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How to Bid Electrical Jobs – Simple Steps to Win Your Project of Choice

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By Next Insurance Staff
Sep 20, 2018 min read
While some might say electrical bidding is a matter of luck, others would argue that there’s a fine art in how to bid electrical jobs. As in most things, the truth is likely somewhere in between. That being said, there are certain things you can do, to improve your odds, and in turn, win more jobs.

Electrical Contractor Bidding Overview

The first step in how to bid electrical jobs begins with understanding what bids actually are. In a nutshell, electrician bids are the price estimates you give customers for completing a particular job. They are the bread and butter of your job, as many customers will shop around and get at least another electrical bid proposal or two before choosing you. The key to making electrical bid opportunities successful is to become an expert at estimations. If you bid too high, a customer may be scared off by price alone. Bid too low, and you could be selling yourself short, or worse, losing money on the job.

Finding the Right Electrical Bid Opportunities for You

Part of successful bidding includes defining which opportunities are right for you. Are you a company of one that focuses on small wiring jobs for private homes? Or are you a team of 10 doing complicated installations at complex sites? Basically, you need to choose the type of jobs that match your actual:
  • Interests
  • Skill level
  • Resources
  • Availability

Tips for How to Bid Electrical Work, Successfully

In helping you create a bid (i.e. give a price estimate), you’ll need to be able to determine, fairly quickly how much a job will cost you. So for example you should be looking at:
  • The type of work you'll be doing – The scope of the project, obviously, is one of the main factors in pricing. It’s a good idea to itemize each type of work you do for yourself, so you know offhand the starting point for the cost of each task.
  • The size of the home/building you’ll be working on – Bigger isn’t necessarily harder, but you do need to take size into account when determining how to bid electrical jobs.
  • The complexity of the project – A new home or an old building with shoddy electricity from the last century can make your job harder. Have a look at the current wiring and circuits to see where you stand.
  • Materials you'll need, including quantities – Bigger, however, likely requires more materials, so you’ll need to make this calculation. Also take into account any special equipment needed, and consider items like paint and plastering if you include those in the job.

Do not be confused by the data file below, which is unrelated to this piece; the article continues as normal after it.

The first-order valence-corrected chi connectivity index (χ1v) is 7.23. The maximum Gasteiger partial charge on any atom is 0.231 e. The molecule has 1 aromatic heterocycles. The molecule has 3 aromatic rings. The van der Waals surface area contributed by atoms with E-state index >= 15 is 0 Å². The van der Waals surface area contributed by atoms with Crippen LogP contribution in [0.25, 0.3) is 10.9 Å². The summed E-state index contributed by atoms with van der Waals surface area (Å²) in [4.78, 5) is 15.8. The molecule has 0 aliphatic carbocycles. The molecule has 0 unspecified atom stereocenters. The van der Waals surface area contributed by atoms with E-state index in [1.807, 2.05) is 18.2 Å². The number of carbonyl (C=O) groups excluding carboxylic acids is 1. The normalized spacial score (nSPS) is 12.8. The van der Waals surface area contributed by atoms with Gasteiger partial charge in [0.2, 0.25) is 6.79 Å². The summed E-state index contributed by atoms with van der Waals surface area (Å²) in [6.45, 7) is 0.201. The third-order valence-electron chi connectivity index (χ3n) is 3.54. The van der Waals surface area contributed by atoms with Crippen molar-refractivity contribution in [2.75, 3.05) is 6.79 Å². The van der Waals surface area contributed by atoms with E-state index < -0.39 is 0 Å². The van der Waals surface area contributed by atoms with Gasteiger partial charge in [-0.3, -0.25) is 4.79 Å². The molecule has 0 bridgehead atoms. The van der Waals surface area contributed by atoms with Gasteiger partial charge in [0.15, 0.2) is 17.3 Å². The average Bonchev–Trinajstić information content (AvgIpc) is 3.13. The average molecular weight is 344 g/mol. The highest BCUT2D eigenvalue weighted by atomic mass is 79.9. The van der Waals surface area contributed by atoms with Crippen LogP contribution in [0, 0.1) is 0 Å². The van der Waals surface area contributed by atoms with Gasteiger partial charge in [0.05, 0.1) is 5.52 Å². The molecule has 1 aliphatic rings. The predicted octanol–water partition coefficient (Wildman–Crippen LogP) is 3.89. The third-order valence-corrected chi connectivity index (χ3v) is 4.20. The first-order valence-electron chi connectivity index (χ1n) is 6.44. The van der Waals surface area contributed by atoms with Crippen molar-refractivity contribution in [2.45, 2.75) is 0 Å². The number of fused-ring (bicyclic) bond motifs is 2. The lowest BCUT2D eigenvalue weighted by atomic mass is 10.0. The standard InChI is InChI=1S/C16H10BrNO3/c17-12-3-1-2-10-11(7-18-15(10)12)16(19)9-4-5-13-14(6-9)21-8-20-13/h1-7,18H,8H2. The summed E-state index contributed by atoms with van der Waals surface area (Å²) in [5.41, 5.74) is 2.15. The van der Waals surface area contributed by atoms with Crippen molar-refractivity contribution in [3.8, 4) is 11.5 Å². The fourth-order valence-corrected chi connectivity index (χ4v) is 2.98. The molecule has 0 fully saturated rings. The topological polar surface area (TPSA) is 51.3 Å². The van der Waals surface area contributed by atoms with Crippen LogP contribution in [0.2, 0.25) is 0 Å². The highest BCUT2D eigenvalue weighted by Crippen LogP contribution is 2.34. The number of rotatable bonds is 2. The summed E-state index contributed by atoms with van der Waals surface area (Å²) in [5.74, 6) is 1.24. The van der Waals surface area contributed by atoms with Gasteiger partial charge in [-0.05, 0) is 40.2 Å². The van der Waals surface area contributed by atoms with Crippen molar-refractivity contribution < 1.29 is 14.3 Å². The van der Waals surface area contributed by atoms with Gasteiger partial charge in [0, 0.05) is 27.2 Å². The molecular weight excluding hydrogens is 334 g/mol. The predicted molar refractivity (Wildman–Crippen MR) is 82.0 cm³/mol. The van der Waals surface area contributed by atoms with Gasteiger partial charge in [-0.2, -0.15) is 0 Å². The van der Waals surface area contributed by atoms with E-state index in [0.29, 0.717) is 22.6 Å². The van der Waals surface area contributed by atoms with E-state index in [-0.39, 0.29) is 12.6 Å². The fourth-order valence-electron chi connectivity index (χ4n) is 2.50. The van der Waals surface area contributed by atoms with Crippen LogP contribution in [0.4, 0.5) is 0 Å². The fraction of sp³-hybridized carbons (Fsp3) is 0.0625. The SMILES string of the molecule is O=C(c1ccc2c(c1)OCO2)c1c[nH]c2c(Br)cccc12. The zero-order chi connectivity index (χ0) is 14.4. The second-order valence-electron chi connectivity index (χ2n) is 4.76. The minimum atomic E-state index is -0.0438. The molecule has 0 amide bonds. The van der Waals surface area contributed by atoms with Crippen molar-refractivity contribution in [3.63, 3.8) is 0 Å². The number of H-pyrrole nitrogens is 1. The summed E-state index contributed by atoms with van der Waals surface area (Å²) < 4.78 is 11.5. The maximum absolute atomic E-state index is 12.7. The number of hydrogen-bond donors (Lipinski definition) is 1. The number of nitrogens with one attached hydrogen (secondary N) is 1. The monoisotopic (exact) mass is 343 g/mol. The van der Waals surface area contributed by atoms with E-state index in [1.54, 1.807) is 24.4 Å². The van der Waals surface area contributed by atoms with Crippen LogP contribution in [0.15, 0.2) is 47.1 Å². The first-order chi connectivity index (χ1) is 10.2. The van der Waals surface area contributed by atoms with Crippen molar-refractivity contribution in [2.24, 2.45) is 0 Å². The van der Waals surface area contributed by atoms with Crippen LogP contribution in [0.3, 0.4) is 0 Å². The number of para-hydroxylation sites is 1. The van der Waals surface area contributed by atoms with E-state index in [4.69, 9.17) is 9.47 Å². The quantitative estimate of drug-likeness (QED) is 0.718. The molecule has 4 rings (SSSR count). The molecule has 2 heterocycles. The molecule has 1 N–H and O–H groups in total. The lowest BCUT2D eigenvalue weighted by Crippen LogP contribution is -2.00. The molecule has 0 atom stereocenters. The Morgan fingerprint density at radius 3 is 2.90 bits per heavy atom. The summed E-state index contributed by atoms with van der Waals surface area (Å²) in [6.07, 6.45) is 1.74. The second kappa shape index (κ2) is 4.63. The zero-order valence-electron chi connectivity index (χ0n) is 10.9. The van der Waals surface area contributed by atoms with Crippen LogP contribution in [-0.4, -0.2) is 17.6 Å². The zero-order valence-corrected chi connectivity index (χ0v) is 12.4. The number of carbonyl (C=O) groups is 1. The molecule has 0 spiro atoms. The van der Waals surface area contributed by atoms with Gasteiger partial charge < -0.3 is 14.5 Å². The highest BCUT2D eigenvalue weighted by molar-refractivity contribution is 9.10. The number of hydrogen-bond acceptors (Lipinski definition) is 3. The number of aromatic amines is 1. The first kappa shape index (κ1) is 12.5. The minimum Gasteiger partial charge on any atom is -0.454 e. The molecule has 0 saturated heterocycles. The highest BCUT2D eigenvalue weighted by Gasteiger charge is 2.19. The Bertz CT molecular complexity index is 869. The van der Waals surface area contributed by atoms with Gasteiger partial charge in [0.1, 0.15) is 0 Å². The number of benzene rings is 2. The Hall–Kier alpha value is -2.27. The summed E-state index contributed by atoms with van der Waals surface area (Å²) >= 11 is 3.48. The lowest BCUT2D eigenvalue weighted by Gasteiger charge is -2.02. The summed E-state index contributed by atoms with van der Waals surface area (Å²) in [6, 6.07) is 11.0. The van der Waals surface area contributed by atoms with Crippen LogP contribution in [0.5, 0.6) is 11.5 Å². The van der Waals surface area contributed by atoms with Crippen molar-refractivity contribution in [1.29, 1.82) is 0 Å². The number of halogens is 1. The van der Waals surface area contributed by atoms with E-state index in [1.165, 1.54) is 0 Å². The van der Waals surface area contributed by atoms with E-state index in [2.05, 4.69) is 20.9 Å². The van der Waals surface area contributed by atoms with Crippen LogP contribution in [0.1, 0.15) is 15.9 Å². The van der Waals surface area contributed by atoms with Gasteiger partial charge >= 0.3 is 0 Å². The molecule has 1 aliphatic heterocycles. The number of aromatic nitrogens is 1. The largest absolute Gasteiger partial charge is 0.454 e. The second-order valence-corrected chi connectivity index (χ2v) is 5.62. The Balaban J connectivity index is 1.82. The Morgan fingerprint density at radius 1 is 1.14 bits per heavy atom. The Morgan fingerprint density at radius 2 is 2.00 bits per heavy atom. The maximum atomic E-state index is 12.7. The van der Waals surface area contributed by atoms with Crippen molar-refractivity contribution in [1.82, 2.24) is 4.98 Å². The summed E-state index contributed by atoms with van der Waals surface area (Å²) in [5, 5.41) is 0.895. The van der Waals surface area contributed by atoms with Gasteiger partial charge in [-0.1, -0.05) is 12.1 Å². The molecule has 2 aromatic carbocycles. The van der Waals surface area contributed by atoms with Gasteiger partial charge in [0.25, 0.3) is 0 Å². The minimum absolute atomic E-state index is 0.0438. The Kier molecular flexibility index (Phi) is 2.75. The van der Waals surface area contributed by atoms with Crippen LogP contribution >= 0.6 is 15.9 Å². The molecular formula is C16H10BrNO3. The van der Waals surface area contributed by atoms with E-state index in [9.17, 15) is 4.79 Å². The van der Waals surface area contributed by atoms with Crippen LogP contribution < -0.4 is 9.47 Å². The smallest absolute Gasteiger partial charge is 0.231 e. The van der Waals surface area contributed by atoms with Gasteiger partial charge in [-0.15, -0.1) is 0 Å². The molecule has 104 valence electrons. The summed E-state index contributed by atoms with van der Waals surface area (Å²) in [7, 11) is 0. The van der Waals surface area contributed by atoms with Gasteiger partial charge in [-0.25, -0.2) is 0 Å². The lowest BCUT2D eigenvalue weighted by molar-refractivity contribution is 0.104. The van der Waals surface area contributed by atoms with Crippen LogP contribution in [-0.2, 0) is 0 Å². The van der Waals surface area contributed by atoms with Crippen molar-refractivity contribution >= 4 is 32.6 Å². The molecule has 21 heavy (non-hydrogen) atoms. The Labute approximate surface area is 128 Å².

• Accessibility – Ease of access makes your job easier. If you have to park your truck in a high-traffic area, or work around a busy site, you may want to charge more.
  • How long the job will actually take – Time is money. Whether you’re doing the job yourself, or paying a worker, you need to be making a certain amount of money per hour, to make your work worthwhile. Decide what that is, and make sure to take this base into account when making your quote.
  • Required permits - You should definitely do your homework in terms of permits. Check with your local Building Standards Department to see if any permits are needed, so there are no surprises for you, or your client.

Other Selling Points When Making Your Bid

Once you’ve assessed the job, and what’s to be done, you’re ready to make your bid. Keep in mind, while many customers are attracted by price alone, for others, price is only one part of the equation.  This means a number of things. For starters, many customers will want to hear about your credentials. You can share your experience on similar jobs, or even offer up references for those who want.   One thing you’ll also likely need to win jobs is insurance for electricians. In fact, in many instances, you may be asked to show a certificate of insurance, to prove that you have insurance.

Bidding Residential vs. Commercial Electrical Contracts 

There is, of course, some difference between how to bid electrical commercial jobs and how to bid residential electrical work. One of the main differences is that in residential work, the homeowner is likely the sole decision-maker; that is, he or she alone decides whether or not to work with you. In commercial ventures, there’s usually more than one person involved in the decision process. For a big organization, especially a government body, you may even need to complete a full tender process in order to advance. And remember, even if a customer doesn’t take your bid today, they may well turn to you in the future. So try to position yourself as a professional, by showing yourself to be honest, reliable, and able to get the job done and the question of how to bid electrical jobs will soon be just a distant memory.
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By Next Insurance Staff
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